Upon receipt of an employee’s request for consideration for light duty, the Support Services Lieutenant will notify the San Juan County Human Resources Department so the employee can be informed of his or her options under FMLA or ADA as appropriate.

In the case of pregnancy, a medical professional’s note or written statement must simply provide pregnancy verification, expectancy date, and would-be job-related limitations. The need, choice, and time to be removed from regular duty, and request for light duty assignment, are determined by the employee.

In order to comply with all HIPAA regulations, the Sheriff’s Office will not maintain or store any medical documentation regarding an employee’s mental or physical health. Once received and reviewed, all documentation will be forwarded to Human Resources.

If approved for a light duty assignment, the employee will be notified of which supervisor they are to report to. In cases where light duty is denied, the employee must utilize the options afforded to them by the San Juan County Employee Handbook for time off due to the injury or illness.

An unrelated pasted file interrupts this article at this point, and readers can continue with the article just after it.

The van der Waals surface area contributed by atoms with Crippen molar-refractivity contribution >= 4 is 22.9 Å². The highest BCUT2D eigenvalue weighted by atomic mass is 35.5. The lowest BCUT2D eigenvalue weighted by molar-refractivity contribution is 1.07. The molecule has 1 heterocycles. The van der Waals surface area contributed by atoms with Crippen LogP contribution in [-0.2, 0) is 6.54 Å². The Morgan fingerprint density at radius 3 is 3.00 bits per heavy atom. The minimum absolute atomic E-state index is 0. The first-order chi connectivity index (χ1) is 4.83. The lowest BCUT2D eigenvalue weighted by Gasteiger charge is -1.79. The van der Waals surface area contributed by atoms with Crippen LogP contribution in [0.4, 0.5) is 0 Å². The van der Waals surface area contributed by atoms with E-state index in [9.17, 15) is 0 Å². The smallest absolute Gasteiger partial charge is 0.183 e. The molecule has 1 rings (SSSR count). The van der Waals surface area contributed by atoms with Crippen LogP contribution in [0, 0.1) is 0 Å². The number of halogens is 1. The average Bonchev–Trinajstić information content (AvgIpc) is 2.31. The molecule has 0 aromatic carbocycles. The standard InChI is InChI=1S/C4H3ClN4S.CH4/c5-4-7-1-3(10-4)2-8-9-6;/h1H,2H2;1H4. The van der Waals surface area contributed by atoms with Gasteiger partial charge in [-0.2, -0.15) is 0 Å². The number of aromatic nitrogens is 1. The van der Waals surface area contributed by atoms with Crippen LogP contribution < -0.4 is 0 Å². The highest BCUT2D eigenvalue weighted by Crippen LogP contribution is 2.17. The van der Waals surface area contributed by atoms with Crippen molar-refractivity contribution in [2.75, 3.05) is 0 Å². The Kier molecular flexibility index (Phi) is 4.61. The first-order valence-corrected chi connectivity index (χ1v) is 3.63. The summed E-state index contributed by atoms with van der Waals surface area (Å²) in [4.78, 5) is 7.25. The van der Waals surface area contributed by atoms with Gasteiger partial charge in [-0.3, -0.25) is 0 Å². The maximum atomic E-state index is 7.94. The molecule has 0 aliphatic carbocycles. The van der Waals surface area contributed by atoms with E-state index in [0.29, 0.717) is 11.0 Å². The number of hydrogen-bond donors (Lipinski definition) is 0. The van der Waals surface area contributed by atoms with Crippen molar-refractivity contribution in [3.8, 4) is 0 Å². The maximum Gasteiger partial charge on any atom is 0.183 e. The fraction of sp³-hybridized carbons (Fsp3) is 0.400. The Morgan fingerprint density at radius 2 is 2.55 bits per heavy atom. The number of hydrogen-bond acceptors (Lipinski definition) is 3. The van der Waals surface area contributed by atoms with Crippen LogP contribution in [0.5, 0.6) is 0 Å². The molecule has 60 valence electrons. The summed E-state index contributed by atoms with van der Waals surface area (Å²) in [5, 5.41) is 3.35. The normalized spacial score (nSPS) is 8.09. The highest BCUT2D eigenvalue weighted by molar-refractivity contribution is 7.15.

If approved, light duty assignments are generally restricted to the agency’s facilities. However, depending on the employee’s limitations and trade, skills, or technical abilities, temporary assignments may be made at alternate locations.

Employees assigned to light duty report to the immediate supervisor overseeing their particular light duty assignment. These employees may have their job description, duties, work shift, hours, and place of work changed during the course of their light duty to fit the work assignment. Employees will wear acceptable clothing as dictated by policy, or as directed by the supervisor if the assignment dictates deviation from normal dress standards.